Japan Donates 800M COVID Vaccines As It Ramps Up Efforts With Own Citizens

Japanese Prime Minister Yoshihide Suga announced Wednesday that the country will donate an additional $800 million to COVAX, the United Nations-backed initiative to bring COVID-19 vaccines to poor countries.

This move comes as Japan tries to ramp up vaccination efforts in its own country ahead of the Tokyo Olympics, the Associated Press reported.

"Now is the time for us to act," Suga said at a fundraiser for COVAX that Japan co-sponsored with Gavi, the Vaccine Alliance. The program is $2 billion away from reaching its goal of $8.3 billion to fund free vaccines in low- and middle-income countries.

The latest donation will bring Japan's total contribution to $1 billion, second behind the United States' $2.5 billion pledge.

For more reporting from the Associated Press, see below.

Japan Vaccine Donation
A former sumo wrestler receives a coronavirus vaccine at Ryogoku Kokugikan sumo arena on May 24, 2021 in Tokyo, Japan. Japan announced it has donated &800 million to COVAX, a U.N.-backed initiative to provide COVID-19 vaccines to poor countries around the world. Carl Court/Getty Images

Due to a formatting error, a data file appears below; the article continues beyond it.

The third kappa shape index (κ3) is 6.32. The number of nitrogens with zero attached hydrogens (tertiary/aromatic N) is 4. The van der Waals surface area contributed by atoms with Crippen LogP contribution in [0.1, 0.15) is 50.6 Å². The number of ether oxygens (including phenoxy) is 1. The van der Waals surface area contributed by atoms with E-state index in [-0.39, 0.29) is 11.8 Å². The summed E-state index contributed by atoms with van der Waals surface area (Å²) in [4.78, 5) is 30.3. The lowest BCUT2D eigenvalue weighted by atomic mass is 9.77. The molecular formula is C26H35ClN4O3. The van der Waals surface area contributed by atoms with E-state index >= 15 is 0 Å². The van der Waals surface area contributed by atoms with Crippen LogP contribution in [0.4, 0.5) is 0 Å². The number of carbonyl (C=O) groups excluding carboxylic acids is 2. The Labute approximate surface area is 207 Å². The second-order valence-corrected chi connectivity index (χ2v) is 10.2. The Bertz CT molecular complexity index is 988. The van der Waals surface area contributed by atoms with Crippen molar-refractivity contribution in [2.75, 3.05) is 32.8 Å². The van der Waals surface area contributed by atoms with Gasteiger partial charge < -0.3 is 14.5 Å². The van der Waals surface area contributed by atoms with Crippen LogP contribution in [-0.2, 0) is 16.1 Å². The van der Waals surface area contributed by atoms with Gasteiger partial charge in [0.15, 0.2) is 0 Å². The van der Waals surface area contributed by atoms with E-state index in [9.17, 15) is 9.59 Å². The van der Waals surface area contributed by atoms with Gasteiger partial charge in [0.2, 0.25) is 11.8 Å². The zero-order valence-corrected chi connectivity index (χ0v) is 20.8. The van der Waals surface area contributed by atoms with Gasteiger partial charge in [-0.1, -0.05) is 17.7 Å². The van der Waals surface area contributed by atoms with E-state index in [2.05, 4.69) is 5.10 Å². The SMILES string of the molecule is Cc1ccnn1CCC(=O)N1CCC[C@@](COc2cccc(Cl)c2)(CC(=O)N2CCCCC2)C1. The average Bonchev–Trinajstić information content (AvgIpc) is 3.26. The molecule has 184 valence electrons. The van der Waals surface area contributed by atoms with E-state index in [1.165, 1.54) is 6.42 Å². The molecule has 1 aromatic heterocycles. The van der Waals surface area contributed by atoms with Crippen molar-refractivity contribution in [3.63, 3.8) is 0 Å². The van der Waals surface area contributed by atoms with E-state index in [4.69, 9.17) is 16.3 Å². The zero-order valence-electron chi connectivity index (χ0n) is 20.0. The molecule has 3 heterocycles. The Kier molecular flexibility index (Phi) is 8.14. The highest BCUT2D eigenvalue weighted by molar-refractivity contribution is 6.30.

Suga also announced plans to provide 30 million doses of a vaccine manufactured under license in Japan to other countries and regions in need. He did not specify the maker or recipients.

Officials have said Japan is considering providing the AstraZeneca vaccine to Taiwan as the island faces a resurgence of infections.

Japan has approved three foreign-developed vaccines and is currently using ones from Pfizer Inc. and Moderna Inc. It has no immediate plans to use the AstraZeneca vaccine, which is easier to store and transport than the other two vaccines, which require special freezers, officials said.

Suga also introduced a new vaccine strategy adopted Tuesday and vowed to develop Japan's own vaccines and provide them globally and to improve the clinical testing environment to prepare for future pandemics.

Under the long-term strategy, Japan will aim for the speedy development and rollout of new vaccines. In addition to a lack of locally developed vaccines, Japan's lengthy drug approval process was criticized as a major obstacle that delayed vaccinations during the pandemic.

The summit was also attended by U.S. Vice President Kamala Harris, Australian Prime Minister Scott Morrison, U.N. Secretary General Antonio Guterres and philanthropist Bill Gates.

Globally, more than 3.5 million people are confirmed to have died from the coronavirus. The U.S. has seen the largest confirmed loss of life from COVID-19, at more than 594,000 people.

Japan COVAX Contributions
People receive the Pfizer COVID-19 vaccine at the Noevir Stadium Kobe in Kobe, western Japan, Monday, May 31, 2021. The stadium is being used as an inoculation venue for local residents over 65 years old. Japan, seriously behind in coronavirus vaccination efforts, is scrambling to boost daily shots as the start of the Olympics in July closes in. Japan's prime minister announced Wednesday an additional $800 million contribution to the U.N.-backed initiative to provide COVID-19 vaccines to poor countries. Yu Nakajima/Kyodo News via AP